Court to resume Red Sea islands case on August 13

Egyptian lawyers ceded, on Saturday, a request to replace the judges presiding over a government appeal against a former verdict that nullified a border demarcation agreement between Egypt and Saudi Arabia made in April.

In June, the State Council's Administrative Court nullified the border agreement, which claimed that the islands of Tiran and Sanafir — long believed to be Egyptian — in fact fell in Saudi waters and were to be officially handed back to the kingdom. The government immediately appealed the decision.

The Supreme Administrative Court dealt with the appeal the same month, but one of the lawyers challenging the government demanded the recusal of the judges presiding over the case, and the session was adjourned. 

The lawyer Adel Soliman ceded the request today and the court adjourned the session to August 13.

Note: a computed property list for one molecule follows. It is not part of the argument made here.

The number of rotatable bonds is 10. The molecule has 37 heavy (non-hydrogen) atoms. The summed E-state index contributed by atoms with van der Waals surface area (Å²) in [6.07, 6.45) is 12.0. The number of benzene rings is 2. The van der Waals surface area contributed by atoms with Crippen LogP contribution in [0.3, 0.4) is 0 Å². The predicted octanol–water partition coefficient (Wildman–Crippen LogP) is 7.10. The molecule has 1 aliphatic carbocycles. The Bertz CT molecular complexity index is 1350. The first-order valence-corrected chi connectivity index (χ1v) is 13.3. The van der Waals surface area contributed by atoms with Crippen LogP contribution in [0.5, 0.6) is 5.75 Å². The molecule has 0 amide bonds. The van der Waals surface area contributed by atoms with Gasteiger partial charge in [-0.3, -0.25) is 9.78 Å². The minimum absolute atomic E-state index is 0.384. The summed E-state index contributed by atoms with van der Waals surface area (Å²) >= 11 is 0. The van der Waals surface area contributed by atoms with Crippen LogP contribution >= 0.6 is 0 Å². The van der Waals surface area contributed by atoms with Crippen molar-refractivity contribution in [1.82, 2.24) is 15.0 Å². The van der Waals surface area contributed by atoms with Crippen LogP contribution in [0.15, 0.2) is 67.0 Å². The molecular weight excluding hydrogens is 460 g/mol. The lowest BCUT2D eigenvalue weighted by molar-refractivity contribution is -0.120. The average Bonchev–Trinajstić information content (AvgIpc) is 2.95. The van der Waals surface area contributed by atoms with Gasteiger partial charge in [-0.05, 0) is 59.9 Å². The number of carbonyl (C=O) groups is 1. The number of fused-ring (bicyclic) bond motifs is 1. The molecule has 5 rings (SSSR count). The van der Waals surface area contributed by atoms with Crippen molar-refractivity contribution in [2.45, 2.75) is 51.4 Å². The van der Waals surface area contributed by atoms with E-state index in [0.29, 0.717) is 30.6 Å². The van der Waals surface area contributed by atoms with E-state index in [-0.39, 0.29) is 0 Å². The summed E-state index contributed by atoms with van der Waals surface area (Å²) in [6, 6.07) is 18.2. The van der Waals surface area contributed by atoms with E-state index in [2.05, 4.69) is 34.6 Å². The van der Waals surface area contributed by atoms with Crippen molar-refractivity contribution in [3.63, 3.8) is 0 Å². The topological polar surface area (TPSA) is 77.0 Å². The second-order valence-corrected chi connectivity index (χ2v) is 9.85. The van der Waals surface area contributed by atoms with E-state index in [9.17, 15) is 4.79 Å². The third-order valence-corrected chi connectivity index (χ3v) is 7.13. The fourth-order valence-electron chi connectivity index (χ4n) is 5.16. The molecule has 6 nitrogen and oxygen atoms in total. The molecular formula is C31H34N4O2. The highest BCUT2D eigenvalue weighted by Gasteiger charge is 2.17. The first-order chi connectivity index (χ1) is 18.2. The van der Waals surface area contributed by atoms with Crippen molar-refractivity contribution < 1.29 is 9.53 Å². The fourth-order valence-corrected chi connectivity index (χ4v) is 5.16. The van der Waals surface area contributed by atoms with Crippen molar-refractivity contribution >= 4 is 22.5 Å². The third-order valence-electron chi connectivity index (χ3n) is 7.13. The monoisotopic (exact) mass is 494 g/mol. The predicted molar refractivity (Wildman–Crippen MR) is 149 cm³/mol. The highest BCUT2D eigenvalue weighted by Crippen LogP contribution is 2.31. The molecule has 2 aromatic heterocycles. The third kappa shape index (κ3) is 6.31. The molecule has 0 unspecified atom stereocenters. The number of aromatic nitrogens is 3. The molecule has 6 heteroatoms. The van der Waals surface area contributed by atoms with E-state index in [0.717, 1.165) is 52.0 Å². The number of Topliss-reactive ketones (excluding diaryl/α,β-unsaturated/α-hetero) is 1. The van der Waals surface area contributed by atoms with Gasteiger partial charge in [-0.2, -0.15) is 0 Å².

When the Egyptian-Saudi agreement to hand over the two islands to Saudi Arabia was signed on April, 8, the Cabinet said it would need to be reviewed by parliament before being ratified.

However, on April 10, lawyer and former presidential hopeful Khaled Ali filed a lawsuit claiming that the two islands are sovereign Egyptian territory and the Egyptian government had no right to give them to another nation. It was argued that where borders are concerned, the constitution dictates that a national referendum is required before any agreements can be finalized.

Ali filed his case with the State Council, the branch of Egypt's judiciary that deals with administrative disputes relating to the exercise of state power.

Edited translation from Al-Masry Al-Youm 

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